two book ideas for easy crafting

I love challenging myself with complicated designs, though I also take great joy in the beauty found within simple patterns. After a long day I don’t always want to knit another garter stitch washcloth, it’s nice to have easy to work patterns on hand. The two books in today’s post fit this basic criteria.

Drop-Dead Easy Knits

by Gale Zucker, Mary Lou Egan, Kirsten Kapur

With this title on your shelf you’ll never be without a knit, from a quick and cozy project when you need something warm to a lightweight item keeping you occupied at the beach after you’ve finished your latest guilty read. With classic designs, Drop Dead Easy Knits will become a good knitting friend that you pull off the shelf again and again.

The designs are grouped by topic, not the expected type of item, but rather the knitting environment. You’ll find items to work confidently while distracted at knit night with the Shandy Headband or you can turn to the joggle scarf when enduring a family get-together. At the seashore sit with your toes in the sand while working up a Searsport Market Bag or warm your toes at the fire as you whip up an instant gift, also known as a Portillo Cowl.

The range of projects suits a variety of knitters, yarns, and situations with the benefit that they really are easy! There are tips and notes in each pattern for if you can engage cruise control, or if success requires paying attention. This is a title I recommend for all bookshelves.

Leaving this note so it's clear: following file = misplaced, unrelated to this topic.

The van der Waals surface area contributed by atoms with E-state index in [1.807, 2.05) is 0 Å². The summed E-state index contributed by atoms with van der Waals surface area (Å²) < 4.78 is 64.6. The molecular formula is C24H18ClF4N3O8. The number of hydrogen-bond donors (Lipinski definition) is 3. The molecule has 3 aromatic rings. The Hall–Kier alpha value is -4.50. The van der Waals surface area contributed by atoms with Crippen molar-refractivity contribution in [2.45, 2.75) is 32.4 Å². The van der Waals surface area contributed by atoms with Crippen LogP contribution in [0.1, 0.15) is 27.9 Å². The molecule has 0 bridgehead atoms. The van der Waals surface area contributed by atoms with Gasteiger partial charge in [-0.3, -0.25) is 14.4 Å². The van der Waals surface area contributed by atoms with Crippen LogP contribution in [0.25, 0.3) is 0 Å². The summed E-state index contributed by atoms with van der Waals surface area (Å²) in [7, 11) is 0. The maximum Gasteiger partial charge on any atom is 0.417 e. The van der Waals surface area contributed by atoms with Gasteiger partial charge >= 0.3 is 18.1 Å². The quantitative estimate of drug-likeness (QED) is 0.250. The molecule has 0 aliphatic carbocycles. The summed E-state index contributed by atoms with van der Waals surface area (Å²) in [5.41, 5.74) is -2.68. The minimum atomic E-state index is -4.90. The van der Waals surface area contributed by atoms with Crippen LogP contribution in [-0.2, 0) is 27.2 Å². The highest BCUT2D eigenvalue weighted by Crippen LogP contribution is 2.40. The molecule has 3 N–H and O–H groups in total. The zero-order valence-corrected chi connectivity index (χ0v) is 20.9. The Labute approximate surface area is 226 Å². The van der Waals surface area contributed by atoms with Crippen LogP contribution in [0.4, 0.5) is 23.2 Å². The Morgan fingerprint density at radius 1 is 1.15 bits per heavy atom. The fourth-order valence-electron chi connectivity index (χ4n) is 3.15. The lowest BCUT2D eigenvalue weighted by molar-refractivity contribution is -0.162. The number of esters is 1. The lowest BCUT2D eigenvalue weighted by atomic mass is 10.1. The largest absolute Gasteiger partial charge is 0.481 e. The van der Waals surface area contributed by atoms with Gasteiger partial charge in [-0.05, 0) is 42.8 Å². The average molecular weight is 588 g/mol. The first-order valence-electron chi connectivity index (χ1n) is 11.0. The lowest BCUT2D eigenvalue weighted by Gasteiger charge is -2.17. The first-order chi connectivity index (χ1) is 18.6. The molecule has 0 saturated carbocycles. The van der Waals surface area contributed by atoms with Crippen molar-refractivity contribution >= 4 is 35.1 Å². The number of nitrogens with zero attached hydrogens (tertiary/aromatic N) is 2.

Want to know more? Gale, Mary Lou, and Kirsten filmed a short video with great additional tips:
[youtube https://youtu.be/AFgnuV0fIkE]


Crochet One-Skein Wonders for Babies: 101 Projects for Infants & Toddlers

by Judith Durant, Edie Eckman

The eighth book in the One-Skein Wonders series does not disappoint, and even more delightful is that it’s for crocheters! While several earlier titles include a token project or two, this volume celebrates all designs crochet.

The projects are arranged by standard categories: hats, socks, tops, blankets, and numerous types of accessories. In addition to a standard index is one by yarn weight. These are helpful for those situations when you have yarn but aren’t quite sure what you want to make. Many different tips are included to ensure successful projects. Two I like are nice reminders for hats: a larger hat can be grown into, a smaller one is pointless and to keep bonnet tie lengths short. Symbol diagrams are included where feasible. Attention to layout means the symbol key and abbreviation chart are facing each other in the print copy.

If you crochet and wish to expand your repertoire, I recommend this versatile addition to your bookshelf.

I received an eARC of this title from NetGalley in exchange for a review. The FTC wants you to know.

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